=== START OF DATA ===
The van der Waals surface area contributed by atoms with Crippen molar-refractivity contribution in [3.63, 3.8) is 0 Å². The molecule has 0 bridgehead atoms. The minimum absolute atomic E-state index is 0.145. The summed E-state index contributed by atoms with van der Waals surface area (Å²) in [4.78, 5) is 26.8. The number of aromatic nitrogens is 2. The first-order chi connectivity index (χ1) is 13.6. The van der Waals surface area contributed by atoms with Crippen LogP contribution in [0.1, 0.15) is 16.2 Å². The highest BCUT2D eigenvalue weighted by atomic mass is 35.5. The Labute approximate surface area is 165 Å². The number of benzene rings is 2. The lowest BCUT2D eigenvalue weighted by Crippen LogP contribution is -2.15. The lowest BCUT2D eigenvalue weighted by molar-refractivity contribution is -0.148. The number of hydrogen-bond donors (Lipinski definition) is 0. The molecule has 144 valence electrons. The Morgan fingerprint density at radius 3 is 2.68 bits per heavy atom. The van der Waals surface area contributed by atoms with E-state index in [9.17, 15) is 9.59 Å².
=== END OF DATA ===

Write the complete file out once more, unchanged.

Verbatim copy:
The van der Waals surface area contributed by atoms with Crippen molar-refractivity contribution in [3.63, 3.8) is 0 Å². The molecule has 0 bridgehead atoms. The minimum absolute atomic E-state index is 0.145. The summed E-state index contributed by atoms with van der Waals surface area (Å²) in [4.78, 5) is 26.8. The number of aromatic nitrogens is 2. The first-order chi connectivity index (χ1) is 13.6. The van der Waals surface area contributed by atoms with Crippen LogP contribution in [0.1, 0.15) is 16.2 Å². The highest BCUT2D eigenvalue weighted by atomic mass is 35.5. The Labute approximate surface area is 165 Å². The number of benzene rings is 2. The lowest BCUT2D eigenvalue weighted by Crippen LogP contribution is -2.15. The lowest BCUT2D eigenvalue weighted by molar-refractivity contribution is -0.148. The number of hydrogen-bond donors (Lipinski definition) is 0. The molecule has 144 valence electrons. The Morgan fingerprint density at radius 3 is 2.68 bits per heavy atom. The van der Waals surface area contributed by atoms with E-state index in [9.17, 15) is 9.59 Å².